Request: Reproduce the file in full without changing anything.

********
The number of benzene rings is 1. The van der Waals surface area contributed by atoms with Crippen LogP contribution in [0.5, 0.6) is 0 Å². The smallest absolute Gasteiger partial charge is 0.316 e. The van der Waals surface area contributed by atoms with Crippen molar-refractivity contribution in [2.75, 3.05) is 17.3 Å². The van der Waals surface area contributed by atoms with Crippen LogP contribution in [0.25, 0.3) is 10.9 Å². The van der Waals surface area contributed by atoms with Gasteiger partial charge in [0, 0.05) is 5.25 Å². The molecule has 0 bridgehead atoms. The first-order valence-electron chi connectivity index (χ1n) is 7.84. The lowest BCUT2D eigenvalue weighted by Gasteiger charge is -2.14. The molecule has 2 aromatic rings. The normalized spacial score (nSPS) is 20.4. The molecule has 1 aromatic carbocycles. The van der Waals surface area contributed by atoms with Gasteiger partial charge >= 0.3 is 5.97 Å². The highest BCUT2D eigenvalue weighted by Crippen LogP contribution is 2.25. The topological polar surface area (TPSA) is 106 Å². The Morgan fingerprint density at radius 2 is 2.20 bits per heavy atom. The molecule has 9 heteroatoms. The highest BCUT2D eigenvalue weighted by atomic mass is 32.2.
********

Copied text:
The number of benzene rings is 1. The van der Waals surface area contributed by atoms with Crippen LogP contribution in [0.5, 0.6) is 0 Å². The smallest absolute Gasteiger partial charge is 0.316 e. The van der Waals surface area contributed by atoms with Crippen molar-refractivity contribution in [2.75, 3.05) is 17.3 Å². The van der Waals surface area contributed by atoms with Crippen LogP contribution in [0.25, 0.3) is 10.9 Å². The van der Waals surface area contributed by atoms with Gasteiger partial charge in [0, 0.05) is 5.25 Å². The molecule has 0 bridgehead atoms. The first-order valence-electron chi connectivity index (χ1n) is 7.84. The lowest BCUT2D eigenvalue weighted by Gasteiger charge is -2.14. The molecule has 2 aromatic rings. The normalized spacial score (nSPS) is 20.4. The molecule has 1 aromatic carbocycles. The van der Waals surface area contributed by atoms with Gasteiger partial charge >= 0.3 is 5.97 Å². The highest BCUT2D eigenvalue weighted by Crippen LogP contribution is 2.25. The topological polar surface area (TPSA) is 106 Å². The Morgan fingerprint density at radius 2 is 2.20 bits per heavy atom. The molecule has 9 heteroatoms. The highest BCUT2D eigenvalue weighted by atomic mass is 32.2.